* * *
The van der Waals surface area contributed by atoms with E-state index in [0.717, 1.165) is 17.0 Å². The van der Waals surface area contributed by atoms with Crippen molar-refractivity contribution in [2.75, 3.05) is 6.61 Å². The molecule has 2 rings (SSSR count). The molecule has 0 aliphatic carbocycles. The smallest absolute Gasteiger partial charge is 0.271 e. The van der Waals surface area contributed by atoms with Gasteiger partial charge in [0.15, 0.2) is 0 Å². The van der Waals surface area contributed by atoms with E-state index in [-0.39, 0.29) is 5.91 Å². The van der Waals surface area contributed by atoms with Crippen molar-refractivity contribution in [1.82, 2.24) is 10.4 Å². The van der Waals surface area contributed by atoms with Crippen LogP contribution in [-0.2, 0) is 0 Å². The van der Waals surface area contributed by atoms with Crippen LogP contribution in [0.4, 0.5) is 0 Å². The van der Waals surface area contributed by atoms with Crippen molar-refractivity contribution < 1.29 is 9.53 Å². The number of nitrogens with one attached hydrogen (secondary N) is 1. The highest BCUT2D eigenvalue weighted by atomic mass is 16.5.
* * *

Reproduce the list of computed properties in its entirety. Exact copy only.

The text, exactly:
The van der Waals surface area contributed by atoms with E-state index in [0.717, 1.165) is 17.0 Å². The van der Waals surface area contributed by atoms with Crippen molar-refractivity contribution in [2.75, 3.05) is 6.61 Å². The molecule has 2 rings (SSSR count). The molecule has 0 aliphatic carbocycles. The smallest absolute Gasteiger partial charge is 0.271 e. The van der Waals surface area contributed by atoms with Gasteiger partial charge in [0.15, 0.2) is 0 Å². The van der Waals surface area contributed by atoms with E-state index in [-0.39, 0.29) is 5.91 Å². The van der Waals surface area contributed by atoms with Crippen molar-refractivity contribution in [1.82, 2.24) is 10.4 Å². The van der Waals surface area contributed by atoms with Crippen LogP contribution in [-0.2, 0) is 0 Å². The van der Waals surface area contributed by atoms with Crippen LogP contribution in [0.4, 0.5) is 0 Å². The van der Waals surface area contributed by atoms with Crippen molar-refractivity contribution < 1.29 is 9.53 Å². The number of nitrogens with one attached hydrogen (secondary N) is 1. The highest BCUT2D eigenvalue weighted by atomic mass is 16.5.